In July of 2004, Rachel Torres, then a Program Analyst for OFCCP's Northeast Regional Office, was given the task of conducting an audit of the government credit card usage of approximately 75 employees who were suspected of having misused their credit cards over the course of the preceding twelve months. (Pl. Facts, ¶¶ 18, 21-22; Def. Facts, ¶¶ 44-46; Declaration of Rachel Torres dated Feb. 2009 ("Torres Decl."), ¶ 8). The audit found that seven employees had suspicious transactions on their federal government credit cards, including Ms. Thompson and Wilson Pierre-Louis, another Grade 12 Equal Opportunity Specialist working in the New York District Office. (Pl. Facts, ¶ 23; Def. Facts, ¶ 47; Torres Decl., ¶ 9). Mr. Pierre-Louis was born on April 8, 1959, and is of Haitian national origin.*fn2 (Pl. Facts, ¶¶ 84-85; Def. Facts, ¶ 115).
Ms. Torres shared the results of her audit with Harold Busch, the Acting Regional Director of OFCCP, in July and August of 2004.*fn3 (Pl. Facts, ¶ 24; Def. Facts, ¶ 47; Torres Decl., ¶ 9). Mr. Busch and Ms. Torres discussed the results of the audit with relevant managerial employees in the Northeast Region, including Kenneth Baisden, the District Director for the New York District Office, and Brenda Montgomery, the Assistant District Director. (Pl. Facts, ¶¶ 24, 27-28; Declaration of Kenneth J. Baisden, Sr. dated March 2, 2009 ("Baisden Decl."), ¶ 10; Declaration of Brenda Montgomery dated Feb. 25, 2009 ("Montgomery Decl."), ¶ 10). Mr. Baisden is an African-American man; he was 59 years old as of March 2, 2009, and he is disabled. (Baisden Decl., ¶ 2). Ms. Montgomery was born in the United States; as of February 25, 2009, she was 53 years old. (Montgomery Decl., ¶ 2).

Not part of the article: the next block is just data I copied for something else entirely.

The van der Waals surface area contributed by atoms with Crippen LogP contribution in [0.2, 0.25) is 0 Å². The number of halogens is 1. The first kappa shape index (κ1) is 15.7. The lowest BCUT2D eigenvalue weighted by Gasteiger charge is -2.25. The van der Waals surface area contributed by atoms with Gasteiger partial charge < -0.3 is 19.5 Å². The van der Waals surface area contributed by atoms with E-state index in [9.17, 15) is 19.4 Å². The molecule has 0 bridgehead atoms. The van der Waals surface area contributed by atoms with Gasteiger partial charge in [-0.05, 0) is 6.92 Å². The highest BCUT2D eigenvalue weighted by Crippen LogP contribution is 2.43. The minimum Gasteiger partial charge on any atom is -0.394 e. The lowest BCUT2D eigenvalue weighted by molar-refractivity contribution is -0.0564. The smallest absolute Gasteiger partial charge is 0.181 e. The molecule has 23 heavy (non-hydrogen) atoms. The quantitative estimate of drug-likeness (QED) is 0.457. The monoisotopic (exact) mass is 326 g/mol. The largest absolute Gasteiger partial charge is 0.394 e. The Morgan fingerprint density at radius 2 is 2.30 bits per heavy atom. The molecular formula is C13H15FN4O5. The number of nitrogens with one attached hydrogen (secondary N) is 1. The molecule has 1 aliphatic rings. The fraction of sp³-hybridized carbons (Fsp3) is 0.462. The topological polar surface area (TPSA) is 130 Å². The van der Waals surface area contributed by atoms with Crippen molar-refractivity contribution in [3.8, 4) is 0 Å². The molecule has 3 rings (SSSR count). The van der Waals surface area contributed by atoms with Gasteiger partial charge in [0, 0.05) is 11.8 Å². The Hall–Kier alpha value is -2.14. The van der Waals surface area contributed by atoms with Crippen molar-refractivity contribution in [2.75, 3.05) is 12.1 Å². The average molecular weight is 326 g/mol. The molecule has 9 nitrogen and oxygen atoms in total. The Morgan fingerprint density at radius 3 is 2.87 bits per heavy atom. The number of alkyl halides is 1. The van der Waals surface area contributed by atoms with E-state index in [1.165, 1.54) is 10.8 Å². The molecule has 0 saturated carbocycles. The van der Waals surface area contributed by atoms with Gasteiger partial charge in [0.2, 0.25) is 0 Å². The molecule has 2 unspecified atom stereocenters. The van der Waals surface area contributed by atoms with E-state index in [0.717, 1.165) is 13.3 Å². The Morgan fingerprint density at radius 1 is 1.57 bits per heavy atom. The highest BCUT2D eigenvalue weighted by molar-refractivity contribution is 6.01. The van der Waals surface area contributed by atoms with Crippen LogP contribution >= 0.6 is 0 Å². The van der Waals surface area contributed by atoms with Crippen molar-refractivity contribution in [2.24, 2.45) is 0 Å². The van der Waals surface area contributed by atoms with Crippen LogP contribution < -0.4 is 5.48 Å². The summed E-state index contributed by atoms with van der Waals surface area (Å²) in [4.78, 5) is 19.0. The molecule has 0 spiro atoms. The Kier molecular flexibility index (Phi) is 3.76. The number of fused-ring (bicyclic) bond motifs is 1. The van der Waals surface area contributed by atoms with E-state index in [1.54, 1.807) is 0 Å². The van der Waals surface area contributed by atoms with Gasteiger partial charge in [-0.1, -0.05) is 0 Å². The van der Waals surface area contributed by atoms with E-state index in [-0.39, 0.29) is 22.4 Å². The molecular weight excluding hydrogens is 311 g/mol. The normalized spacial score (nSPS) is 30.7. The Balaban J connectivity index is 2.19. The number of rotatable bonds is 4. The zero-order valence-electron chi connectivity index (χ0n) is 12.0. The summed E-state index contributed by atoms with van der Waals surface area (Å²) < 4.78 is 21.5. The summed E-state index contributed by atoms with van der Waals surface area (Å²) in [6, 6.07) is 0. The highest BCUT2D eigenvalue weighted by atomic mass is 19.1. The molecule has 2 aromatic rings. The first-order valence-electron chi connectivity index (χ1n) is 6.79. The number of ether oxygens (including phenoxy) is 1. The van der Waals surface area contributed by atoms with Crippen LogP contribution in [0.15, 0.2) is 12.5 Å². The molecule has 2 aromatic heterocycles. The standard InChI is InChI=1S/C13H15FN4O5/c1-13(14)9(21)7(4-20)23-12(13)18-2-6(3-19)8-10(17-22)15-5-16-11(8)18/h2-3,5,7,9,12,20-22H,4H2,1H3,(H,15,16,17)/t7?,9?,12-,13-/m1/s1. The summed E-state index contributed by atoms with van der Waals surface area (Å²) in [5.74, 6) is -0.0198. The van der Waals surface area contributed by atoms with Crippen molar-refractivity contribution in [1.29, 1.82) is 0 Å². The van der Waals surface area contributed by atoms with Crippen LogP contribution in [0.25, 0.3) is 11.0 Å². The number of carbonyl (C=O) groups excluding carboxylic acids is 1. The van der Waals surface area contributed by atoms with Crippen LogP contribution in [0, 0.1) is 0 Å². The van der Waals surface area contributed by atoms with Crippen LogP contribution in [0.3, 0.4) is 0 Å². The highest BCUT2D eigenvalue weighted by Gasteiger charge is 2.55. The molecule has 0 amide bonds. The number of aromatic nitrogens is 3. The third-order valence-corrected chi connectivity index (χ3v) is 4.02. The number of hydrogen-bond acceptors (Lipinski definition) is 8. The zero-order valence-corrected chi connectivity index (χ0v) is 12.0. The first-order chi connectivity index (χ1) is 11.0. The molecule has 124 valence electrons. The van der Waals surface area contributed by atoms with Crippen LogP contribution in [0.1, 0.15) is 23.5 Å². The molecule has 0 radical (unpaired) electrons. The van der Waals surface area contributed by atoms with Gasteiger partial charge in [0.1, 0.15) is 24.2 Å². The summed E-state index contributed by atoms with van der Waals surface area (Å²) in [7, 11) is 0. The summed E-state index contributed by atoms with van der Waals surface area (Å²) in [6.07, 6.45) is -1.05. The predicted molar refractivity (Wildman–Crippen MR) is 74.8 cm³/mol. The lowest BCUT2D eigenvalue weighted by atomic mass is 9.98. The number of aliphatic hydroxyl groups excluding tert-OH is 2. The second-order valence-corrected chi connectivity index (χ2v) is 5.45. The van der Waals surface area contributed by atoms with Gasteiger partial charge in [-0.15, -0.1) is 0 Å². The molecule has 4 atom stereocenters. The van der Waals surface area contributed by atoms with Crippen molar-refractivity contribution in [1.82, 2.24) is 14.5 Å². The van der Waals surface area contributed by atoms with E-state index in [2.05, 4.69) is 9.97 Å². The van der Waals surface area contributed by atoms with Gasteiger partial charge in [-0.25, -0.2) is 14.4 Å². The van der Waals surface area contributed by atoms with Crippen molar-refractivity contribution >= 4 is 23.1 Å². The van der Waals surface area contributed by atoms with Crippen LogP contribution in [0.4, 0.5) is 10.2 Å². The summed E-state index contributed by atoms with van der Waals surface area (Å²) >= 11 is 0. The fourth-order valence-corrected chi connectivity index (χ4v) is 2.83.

Upon learning of Ms. Thompson's alleged credit card abuse, Mr. Baisden met with Ms. Thompson and asked her to turn in her federal government credit card. (Def. Facts, ¶ 52). Mr. Baisden asserts that at this meeting he also asked the plaintiff about the ATM cash advances that appeared on her credit card statement, and that the plaintiff denied taking out the cash advances and suggested that her son may have been responsible. (Def. Facts, ¶¶ 52-53; Baisden Decl., ¶ 12). Mr. Baisden states that he found this explanation to lack credibility. (Def. Facts, ¶ 54; Baisden Decl., ¶ 12). Ms. Thompson denies mentioning her son at that meeting. (Pl. Challenges, ¶¶ 53, 86).
As part of his investigation into Ms. Thompson's credit card usage, Mr. Baisden inquired whether she had any prior disciplinary history; after looking in the plaintiff's personnel file, he uncovered the June 2002 memorandum reprimanding her for credit card abuse. (Baisden Decl., ¶ 11; Torres Decl., ¶ 10). As a result of that discovery, Mr. Baisden asked Ms. Torres to procure additional credit card records for Ms. Thompson dating back two years to July of 2002. (Baisden Decl., ¶ 11; Torres Decl., ¶¶ 10). Ms. Torres retrieved the requested ...